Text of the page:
St James Power Station: Linking historic and renewed layers
October 11, 2022
In the endeavour to reinvigorate and renew places, it is vital to treat historic places as a recorder of time. For the latest rejuvenation of St James Power Station to become the headquarters for Dyson—after previously being a nightlife venue till 2018—the architects sought to link it to the heritage trail of the larger Harbourfront Precinct, inserting new functions in a way that preserved historic ‘layers’ of the 96-year-old building.
When the coal-fired power station was first constructed in 1926, it supported the British colonial administration’s urgent need for a technologically advanced power plant in face of the harbour area’s industrial growth. The Edwardian-style architecture was composed of voluminous, tall spaces that offered abundant natural lighting through triple-level arched windows. As the introduction of electricity meant less soot and thick dust, the building used lighter shades of colours, including fair-faced brick.
The brickwork has been meticulously restored in a way that retained the patina of aging, with steel windows that recaptured the façade’s olden grandeur. Historic timber doors were removed and restored off-site before reinstallation, while clear and textured glass used during the previous renovation was retained as another layer in the building’s history.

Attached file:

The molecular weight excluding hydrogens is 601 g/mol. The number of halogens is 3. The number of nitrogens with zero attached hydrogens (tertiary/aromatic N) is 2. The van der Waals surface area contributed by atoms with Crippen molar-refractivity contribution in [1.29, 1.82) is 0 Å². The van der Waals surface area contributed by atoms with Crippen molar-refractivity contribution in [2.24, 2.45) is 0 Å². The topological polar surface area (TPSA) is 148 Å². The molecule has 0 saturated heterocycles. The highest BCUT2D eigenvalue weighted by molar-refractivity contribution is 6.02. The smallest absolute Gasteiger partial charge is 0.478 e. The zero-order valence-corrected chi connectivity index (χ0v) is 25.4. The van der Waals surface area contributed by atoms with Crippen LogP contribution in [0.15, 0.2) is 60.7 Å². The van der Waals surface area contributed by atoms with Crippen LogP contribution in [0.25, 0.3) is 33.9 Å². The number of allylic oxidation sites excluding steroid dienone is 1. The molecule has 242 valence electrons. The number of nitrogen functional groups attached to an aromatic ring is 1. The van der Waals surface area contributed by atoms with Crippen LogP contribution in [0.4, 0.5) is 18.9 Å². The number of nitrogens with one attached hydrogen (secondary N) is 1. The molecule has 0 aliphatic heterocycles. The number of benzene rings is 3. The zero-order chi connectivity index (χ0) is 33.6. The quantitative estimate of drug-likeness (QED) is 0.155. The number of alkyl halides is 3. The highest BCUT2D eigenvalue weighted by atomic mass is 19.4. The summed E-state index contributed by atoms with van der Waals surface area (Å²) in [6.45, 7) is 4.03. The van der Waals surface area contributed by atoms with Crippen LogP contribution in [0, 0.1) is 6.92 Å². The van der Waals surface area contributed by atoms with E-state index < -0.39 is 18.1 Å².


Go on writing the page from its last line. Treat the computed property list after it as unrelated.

New floor slabs were inserted at one block, set back at a distance from the façade to retain the cavernous feeling of the space and allowing the entire envelope to be appreciated. The large central atrium space introduced between the building’s two blocks reveal the different historic layers of construction.
The original glazed porcelain tiles were conserved by carefully extracting the wall upon which they were installed. Inevitable damage suffered from the removal of latter-day overlays has been left as ‘scars’.
Skylights were added throughout the roof, allowing for more natural daylighting. Building services and maintenance areas are integrated along the historic steel roof trusses, together with a new acoustic ceiling. An underfloor air conditioning and mechanical ventilation (ACMV) system is used on the uppermost floors to avoid cluttering the ceiling.
The project won an award in the Special Category of the Singapore Institute of Architects (SIA) Architectural Design Awards 2022, with the jury commending the architects for embracing its complexity and scale with a finesse in integrating interior and exterior spaces.
Additions and alterations to St James Power Station
3 Sentosa Gateway, Singapore
W Architects Pte Ltd
Mok Wei Wei
Lum Chang Interior Pte Ltd